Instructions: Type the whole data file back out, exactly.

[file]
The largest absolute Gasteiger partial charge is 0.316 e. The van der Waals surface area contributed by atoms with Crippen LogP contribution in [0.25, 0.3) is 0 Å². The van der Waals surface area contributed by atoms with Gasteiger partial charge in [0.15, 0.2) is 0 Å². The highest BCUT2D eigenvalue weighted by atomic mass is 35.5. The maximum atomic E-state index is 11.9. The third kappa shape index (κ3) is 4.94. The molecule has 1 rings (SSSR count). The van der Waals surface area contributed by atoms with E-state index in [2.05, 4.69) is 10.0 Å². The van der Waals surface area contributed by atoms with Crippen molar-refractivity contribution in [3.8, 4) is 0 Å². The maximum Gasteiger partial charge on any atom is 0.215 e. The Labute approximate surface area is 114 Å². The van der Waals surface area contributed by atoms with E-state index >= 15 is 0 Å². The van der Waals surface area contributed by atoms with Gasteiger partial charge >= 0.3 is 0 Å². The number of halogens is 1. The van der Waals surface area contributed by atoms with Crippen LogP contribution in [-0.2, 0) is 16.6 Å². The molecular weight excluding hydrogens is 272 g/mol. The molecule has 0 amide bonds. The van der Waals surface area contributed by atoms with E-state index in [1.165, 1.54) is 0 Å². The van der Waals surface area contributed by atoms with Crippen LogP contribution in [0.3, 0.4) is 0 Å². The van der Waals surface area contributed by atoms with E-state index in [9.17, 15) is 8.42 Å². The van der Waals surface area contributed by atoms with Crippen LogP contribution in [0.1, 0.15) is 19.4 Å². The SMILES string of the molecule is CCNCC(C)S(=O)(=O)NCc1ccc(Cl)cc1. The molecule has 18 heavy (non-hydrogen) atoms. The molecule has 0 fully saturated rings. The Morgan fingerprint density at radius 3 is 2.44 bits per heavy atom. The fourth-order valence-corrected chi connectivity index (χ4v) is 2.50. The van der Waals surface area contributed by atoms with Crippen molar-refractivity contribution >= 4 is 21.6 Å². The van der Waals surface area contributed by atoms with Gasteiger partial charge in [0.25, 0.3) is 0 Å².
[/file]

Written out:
The largest absolute Gasteiger partial charge is 0.316 e. The van der Waals surface area contributed by atoms with Crippen LogP contribution in [0.25, 0.3) is 0 Å². The van der Waals surface area contributed by atoms with Gasteiger partial charge in [0.15, 0.2) is 0 Å². The highest BCUT2D eigenvalue weighted by atomic mass is 35.5. The maximum atomic E-state index is 11.9. The third kappa shape index (κ3) is 4.94. The molecule has 1 rings (SSSR count). The van der Waals surface area contributed by atoms with E-state index in [2.05, 4.69) is 10.0 Å². The van der Waals surface area contributed by atoms with Crippen molar-refractivity contribution in [3.8, 4) is 0 Å². The maximum Gasteiger partial charge on any atom is 0.215 e. The Labute approximate surface area is 114 Å². The van der Waals surface area contributed by atoms with E-state index >= 15 is 0 Å². The van der Waals surface area contributed by atoms with Gasteiger partial charge >= 0.3 is 0 Å². The number of halogens is 1. The van der Waals surface area contributed by atoms with Crippen LogP contribution in [-0.2, 0) is 16.6 Å². The molecular weight excluding hydrogens is 272 g/mol. The molecule has 0 amide bonds. The van der Waals surface area contributed by atoms with E-state index in [1.165, 1.54) is 0 Å². The van der Waals surface area contributed by atoms with Crippen LogP contribution in [0.3, 0.4) is 0 Å². The van der Waals surface area contributed by atoms with E-state index in [9.17, 15) is 8.42 Å². The van der Waals surface area contributed by atoms with Crippen LogP contribution in [0.1, 0.15) is 19.4 Å². The SMILES string of the molecule is CCNCC(C)S(=O)(=O)NCc1ccc(Cl)cc1. The molecule has 18 heavy (non-hydrogen) atoms. The molecule has 0 fully saturated rings. The Morgan fingerprint density at radius 3 is 2.44 bits per heavy atom. The fourth-order valence-corrected chi connectivity index (χ4v) is 2.50. The van der Waals surface area contributed by atoms with Crippen molar-refractivity contribution >= 4 is 21.6 Å². The van der Waals surface area contributed by atoms with Gasteiger partial charge in [0.25, 0.3) is 0 Å².